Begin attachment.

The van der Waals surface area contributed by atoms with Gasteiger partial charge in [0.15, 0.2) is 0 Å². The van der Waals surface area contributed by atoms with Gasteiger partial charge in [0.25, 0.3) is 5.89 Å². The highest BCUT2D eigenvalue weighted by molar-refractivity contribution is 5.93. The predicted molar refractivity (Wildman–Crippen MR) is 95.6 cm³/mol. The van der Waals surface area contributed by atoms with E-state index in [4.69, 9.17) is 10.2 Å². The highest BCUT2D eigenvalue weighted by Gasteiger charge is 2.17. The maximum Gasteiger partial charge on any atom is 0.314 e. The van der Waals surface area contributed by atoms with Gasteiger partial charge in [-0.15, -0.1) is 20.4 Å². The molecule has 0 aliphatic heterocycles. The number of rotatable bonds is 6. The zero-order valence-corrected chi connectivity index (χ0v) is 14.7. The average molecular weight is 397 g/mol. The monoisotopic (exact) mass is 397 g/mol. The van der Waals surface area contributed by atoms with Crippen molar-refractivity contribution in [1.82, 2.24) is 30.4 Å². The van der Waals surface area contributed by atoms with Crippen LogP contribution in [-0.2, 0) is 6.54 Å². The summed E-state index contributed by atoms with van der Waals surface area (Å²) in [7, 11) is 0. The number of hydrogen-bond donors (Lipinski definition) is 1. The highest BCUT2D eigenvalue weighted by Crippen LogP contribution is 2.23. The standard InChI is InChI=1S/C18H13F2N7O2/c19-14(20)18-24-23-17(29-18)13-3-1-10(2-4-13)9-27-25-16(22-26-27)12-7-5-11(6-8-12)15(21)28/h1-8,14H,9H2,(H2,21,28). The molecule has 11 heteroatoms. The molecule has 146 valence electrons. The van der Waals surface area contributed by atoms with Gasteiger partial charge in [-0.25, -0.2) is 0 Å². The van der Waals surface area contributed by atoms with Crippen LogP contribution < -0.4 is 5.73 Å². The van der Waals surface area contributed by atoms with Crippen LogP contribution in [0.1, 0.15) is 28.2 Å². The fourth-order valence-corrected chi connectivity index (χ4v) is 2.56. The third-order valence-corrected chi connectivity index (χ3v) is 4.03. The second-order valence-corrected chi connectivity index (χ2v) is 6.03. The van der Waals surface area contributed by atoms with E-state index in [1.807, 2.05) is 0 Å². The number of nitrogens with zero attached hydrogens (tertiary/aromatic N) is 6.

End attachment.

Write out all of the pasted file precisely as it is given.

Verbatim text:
The van der Waals surface area contributed by atoms with Gasteiger partial charge in [0.15, 0.2) is 0 Å². The van der Waals surface area contributed by atoms with Gasteiger partial charge in [0.25, 0.3) is 5.89 Å². The highest BCUT2D eigenvalue weighted by molar-refractivity contribution is 5.93. The predicted molar refractivity (Wildman–Crippen MR) is 95.6 cm³/mol. The van der Waals surface area contributed by atoms with E-state index in [4.69, 9.17) is 10.2 Å². The highest BCUT2D eigenvalue weighted by Gasteiger charge is 2.17. The maximum Gasteiger partial charge on any atom is 0.314 e. The van der Waals surface area contributed by atoms with Gasteiger partial charge in [-0.15, -0.1) is 20.4 Å². The molecule has 0 aliphatic heterocycles. The number of rotatable bonds is 6. The zero-order valence-corrected chi connectivity index (χ0v) is 14.7. The average molecular weight is 397 g/mol. The monoisotopic (exact) mass is 397 g/mol. The van der Waals surface area contributed by atoms with Crippen molar-refractivity contribution in [1.82, 2.24) is 30.4 Å². The van der Waals surface area contributed by atoms with Crippen LogP contribution in [-0.2, 0) is 6.54 Å². The summed E-state index contributed by atoms with van der Waals surface area (Å²) in [7, 11) is 0. The number of hydrogen-bond donors (Lipinski definition) is 1. The highest BCUT2D eigenvalue weighted by Crippen LogP contribution is 2.23. The standard InChI is InChI=1S/C18H13F2N7O2/c19-14(20)18-24-23-17(29-18)13-3-1-10(2-4-13)9-27-25-16(22-26-27)12-7-5-11(6-8-12)15(21)28/h1-8,14H,9H2,(H2,21,28). The molecule has 11 heteroatoms. The molecule has 146 valence electrons. The van der Waals surface area contributed by atoms with Gasteiger partial charge in [-0.25, -0.2) is 0 Å². The van der Waals surface area contributed by atoms with Crippen LogP contribution < -0.4 is 5.73 Å². The van der Waals surface area contributed by atoms with Crippen LogP contribution in [0.1, 0.15) is 28.2 Å². The fourth-order valence-corrected chi connectivity index (χ4v) is 2.56. The third-order valence-corrected chi connectivity index (χ3v) is 4.03. The second-order valence-corrected chi connectivity index (χ2v) is 6.03. The van der Waals surface area contributed by atoms with E-state index in [1.807, 2.05) is 0 Å². The number of nitrogens with zero attached hydrogens (tertiary/aromatic N) is 6.